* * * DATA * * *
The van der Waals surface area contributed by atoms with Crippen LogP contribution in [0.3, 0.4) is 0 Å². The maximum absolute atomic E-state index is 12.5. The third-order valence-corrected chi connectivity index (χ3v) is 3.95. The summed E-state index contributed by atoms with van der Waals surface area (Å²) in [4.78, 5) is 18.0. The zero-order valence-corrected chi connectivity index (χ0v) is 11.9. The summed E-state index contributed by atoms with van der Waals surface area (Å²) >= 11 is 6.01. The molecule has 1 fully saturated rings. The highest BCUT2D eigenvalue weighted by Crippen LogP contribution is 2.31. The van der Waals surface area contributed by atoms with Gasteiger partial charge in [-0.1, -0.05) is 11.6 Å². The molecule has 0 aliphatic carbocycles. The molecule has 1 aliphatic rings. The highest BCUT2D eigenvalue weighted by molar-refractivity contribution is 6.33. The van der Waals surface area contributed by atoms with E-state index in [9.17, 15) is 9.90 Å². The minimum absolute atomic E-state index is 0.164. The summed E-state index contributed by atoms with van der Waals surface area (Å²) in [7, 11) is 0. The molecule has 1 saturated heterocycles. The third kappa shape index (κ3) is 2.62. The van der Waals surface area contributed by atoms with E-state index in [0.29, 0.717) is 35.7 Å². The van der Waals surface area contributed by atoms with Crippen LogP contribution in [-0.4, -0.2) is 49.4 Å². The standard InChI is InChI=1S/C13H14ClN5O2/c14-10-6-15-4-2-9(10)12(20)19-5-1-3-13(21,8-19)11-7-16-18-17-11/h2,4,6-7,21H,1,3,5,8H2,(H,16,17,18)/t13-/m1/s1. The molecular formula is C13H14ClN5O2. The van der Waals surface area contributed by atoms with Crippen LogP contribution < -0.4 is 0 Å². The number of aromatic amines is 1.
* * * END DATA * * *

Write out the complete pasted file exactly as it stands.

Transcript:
The van der Waals surface area contributed by atoms with Crippen LogP contribution in [0.3, 0.4) is 0 Å². The maximum absolute atomic E-state index is 12.5. The third-order valence-corrected chi connectivity index (χ3v) is 3.95. The summed E-state index contributed by atoms with van der Waals surface area (Å²) in [4.78, 5) is 18.0. The zero-order valence-corrected chi connectivity index (χ0v) is 11.9. The summed E-state index contributed by atoms with van der Waals surface area (Å²) >= 11 is 6.01. The molecule has 1 fully saturated rings. The highest BCUT2D eigenvalue weighted by Crippen LogP contribution is 2.31. The van der Waals surface area contributed by atoms with Gasteiger partial charge in [-0.1, -0.05) is 11.6 Å². The molecule has 0 aliphatic carbocycles. The molecule has 1 aliphatic rings. The highest BCUT2D eigenvalue weighted by molar-refractivity contribution is 6.33. The van der Waals surface area contributed by atoms with E-state index in [9.17, 15) is 9.90 Å². The minimum absolute atomic E-state index is 0.164. The summed E-state index contributed by atoms with van der Waals surface area (Å²) in [7, 11) is 0. The molecule has 1 saturated heterocycles. The third kappa shape index (κ3) is 2.62. The van der Waals surface area contributed by atoms with E-state index in [0.29, 0.717) is 35.7 Å². The van der Waals surface area contributed by atoms with Crippen LogP contribution in [-0.4, -0.2) is 49.4 Å². The standard InChI is InChI=1S/C13H14ClN5O2/c14-10-6-15-4-2-9(10)12(20)19-5-1-3-13(21,8-19)11-7-16-18-17-11/h2,4,6-7,21H,1,3,5,8H2,(H,16,17,18)/t13-/m1/s1. The molecular formula is C13H14ClN5O2. The van der Waals surface area contributed by atoms with Crippen LogP contribution < -0.4 is 0 Å². The number of aromatic amines is 1.